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Spit and Sawdust

Spit and Sawdust

Well, we are delighted to report that we have enjoyed another tapas tour with the ever vivacious Gayle Mackie who founded and runs Granada Tapas Tours.  You will recall that we wrote about our first jaunt with Gayle, and this was a slightly less structured visit.  We joined Gayle to revisit some more ‘traditional’ bars that she has not been back to for a year or so, so it was something of a joint adventure.

There is no doubt that Gayle’s knowledge of bars, restaurants, their owners, the food, wine and language has opened up so many doors for us here in Granada, and that is only after visiting a handful of the 2,500+ places on offer.

Last night, we met in the tree-filled Plaza de la Trinidad, furtively messaging each other along the lines of “Are you on a Bench?”….”I’m by the juggling man…” and “I’m on the northern edge…” when I was, in fact, on the eastern edge.  Oh well.

As before, I have no intention of giving away any of Gayle’s secrets!  If you can guess by the descriptions then I have done a good job.

The first one is easy, and we didn’t actually stop for a drink as Andrew and I have both been there before.  Known as the Pig’s Head Bar, wine is served in ice-cold ceramic pigs, and a pig’s head does stare, rather unnervingly down, on the imbibers in the bar.  We scuttled past, but we do like this bar and will return.

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The first on our proper jaunt is a bar dedicated to the Egyptian Opera Singer, Umm Kulthum (1898 - 1975), who was one of the greatest Arab singers of the 20th Century who sold over 80 million records.

The bar is not quite so grand as the Maria Callas of Egypt, but the Arabic influence is very much in evidence, as are the photographic records of the great Egyptian diva mounted on the wall.

Tapas comes free with your drink, and here you can choose from a list.  We had some delicious filo pastry cheese rolls and chicken-filled briouats (brewats) - small samosa-like parcels.  Other food looked enticing, most of it with an Arabic heritage, so tangines featured somewhat.

This was a cosy bar, with a battered moorish look that has a patina that comes with its age, and the owner was hugely cordial.  We’ll add this to our list.

The next little place, described by Gayle as a third of the size of the first, was once known as the Bar with No Name.  As we approached we found, with slight disappointment, that it now has a name.  Oh, the advances of society…

This is more of a wine bar, and it is fairly tiny but filled with character and the tapas was good too.  We had small cannelloni-like rolls filled with seasoned mince and topped with a carbonara sauce.  I rather had my eye on another diner’s plate of confit of duck with the most delicious-looking potatoes.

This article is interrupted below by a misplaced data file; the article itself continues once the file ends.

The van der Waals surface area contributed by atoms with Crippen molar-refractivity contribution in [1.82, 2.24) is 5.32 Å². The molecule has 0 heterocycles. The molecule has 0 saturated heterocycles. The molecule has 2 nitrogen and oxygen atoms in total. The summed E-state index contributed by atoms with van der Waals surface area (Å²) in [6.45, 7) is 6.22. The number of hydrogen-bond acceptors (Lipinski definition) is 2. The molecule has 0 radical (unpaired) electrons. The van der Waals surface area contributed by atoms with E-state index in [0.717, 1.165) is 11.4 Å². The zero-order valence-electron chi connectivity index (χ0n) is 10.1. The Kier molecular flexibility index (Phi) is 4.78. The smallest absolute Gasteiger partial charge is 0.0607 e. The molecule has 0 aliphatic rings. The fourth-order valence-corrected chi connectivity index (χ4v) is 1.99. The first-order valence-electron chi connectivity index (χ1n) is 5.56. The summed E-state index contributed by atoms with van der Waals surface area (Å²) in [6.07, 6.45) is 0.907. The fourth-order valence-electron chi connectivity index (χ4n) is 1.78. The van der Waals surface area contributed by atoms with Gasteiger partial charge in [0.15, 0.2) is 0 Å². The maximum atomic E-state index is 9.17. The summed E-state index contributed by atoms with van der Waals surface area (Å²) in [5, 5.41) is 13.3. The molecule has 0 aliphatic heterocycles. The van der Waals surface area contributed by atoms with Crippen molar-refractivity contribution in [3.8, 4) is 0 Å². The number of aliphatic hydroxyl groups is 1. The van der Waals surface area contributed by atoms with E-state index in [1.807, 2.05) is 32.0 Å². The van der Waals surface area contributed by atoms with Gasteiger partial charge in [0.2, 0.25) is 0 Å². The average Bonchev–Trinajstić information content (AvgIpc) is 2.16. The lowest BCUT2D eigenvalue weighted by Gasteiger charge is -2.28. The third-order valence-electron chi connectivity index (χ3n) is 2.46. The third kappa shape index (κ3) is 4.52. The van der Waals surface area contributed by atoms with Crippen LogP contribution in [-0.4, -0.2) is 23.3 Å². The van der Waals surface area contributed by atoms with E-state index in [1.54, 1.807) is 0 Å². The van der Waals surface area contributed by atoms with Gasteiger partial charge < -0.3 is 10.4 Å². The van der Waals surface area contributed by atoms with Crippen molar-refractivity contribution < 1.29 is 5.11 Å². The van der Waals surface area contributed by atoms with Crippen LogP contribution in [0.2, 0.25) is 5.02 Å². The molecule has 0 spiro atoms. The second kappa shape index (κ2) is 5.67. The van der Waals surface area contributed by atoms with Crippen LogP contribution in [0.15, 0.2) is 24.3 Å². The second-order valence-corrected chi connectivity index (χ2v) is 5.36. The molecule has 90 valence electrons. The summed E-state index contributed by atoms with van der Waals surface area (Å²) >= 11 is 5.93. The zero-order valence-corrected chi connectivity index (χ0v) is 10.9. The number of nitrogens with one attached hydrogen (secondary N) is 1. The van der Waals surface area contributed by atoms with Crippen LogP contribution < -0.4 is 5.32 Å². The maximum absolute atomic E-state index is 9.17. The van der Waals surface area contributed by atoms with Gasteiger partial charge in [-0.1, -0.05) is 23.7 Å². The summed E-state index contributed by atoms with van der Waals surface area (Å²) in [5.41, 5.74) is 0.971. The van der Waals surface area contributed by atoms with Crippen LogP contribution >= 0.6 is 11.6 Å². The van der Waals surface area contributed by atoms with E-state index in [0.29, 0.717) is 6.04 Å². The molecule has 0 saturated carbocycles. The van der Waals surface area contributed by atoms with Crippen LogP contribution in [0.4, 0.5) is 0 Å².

Both of these bars are hidden well away in the grid-iron street layout just to the south-west of Plaza de la Trinidad, and Andrew and I both get rather lost here as every street looks that same as any other.  So, if you feel inclined to ask us where these bars are located, we will have absolutely no idea!

The third bar on our saunter is in a much busier area, off the Plaza Bib Rambla, and a hugely popular bar it is too.  Mind you, after a week at work, weighed down by a stinking cold, I found this particular bar a little bit too frantic for my fragile state of mind at the time!  This is a ‘beer-and-tapas’ type bar of the old kind.  Gayle pointed out that a sure sign of a bar’s longevity is the chrome bar top, and there it was, much in evidence.  This is a good bar to go to for authenticity amongst a very Spanish crowd.

Finally, another bar tucked off a busy commercial street.  We have both looked at this bar before, and dismissed it as we felt sure it would be filled with tourists given that it was in the heart of the tourist area.  Pah! Tourists!  Never judge a bar by its exterior!

Inside, this is a bar that mixes the old with the new very successfully.  The owner of the bar can be, by all accounts, a little mercurial, but he and his team were very pleased to see Gayle and welcomed us all with open arms and plates of food.  Andrew and I are not great red wine lovers; we have to be very much in the mood.  I felt the need for something medicinal (I am the world’s worst patient when I have a sniffle) so had an easy-drinking red which turned out to be rather lovely.  I think we both determined that, with the onset of colder temperatures, we might forego the chilled whites and sample a few more hearty reds.  Again, here you can choose the tapas that accompanies your drink, but we suddenly found three plates of food before us: albondigas in a glorious almond broth, cheese and pork, all of which were very good.

So, three if not four new bars that we will undoubtedly frequent.  We were, last week, also introduced to two other bars in another part of town…..I should perhaps add at this stage that we are not complete dipsomaniacs, we are just meticulous researchers…..and these two bars are extremely good!  More in another post, perhaps….In fact, next on our list with Gayle will be a visit to a rather swanky restaurant as our pre-Christmas treat.

However, all this means that when our families and friends next come to visit they will be in for many a treat.

As stated before, we have no intention of giving away Gayle’s secrets.  Clearly our own visitors will always be given our own guided tour, but we cannot recommend Gayle and her team enough.  Through Granada Tapas Tours, we have been introduced to many delights in the city and are now welcomed by the bar owners as friends.

For further information http://www.granadatapastours.com/

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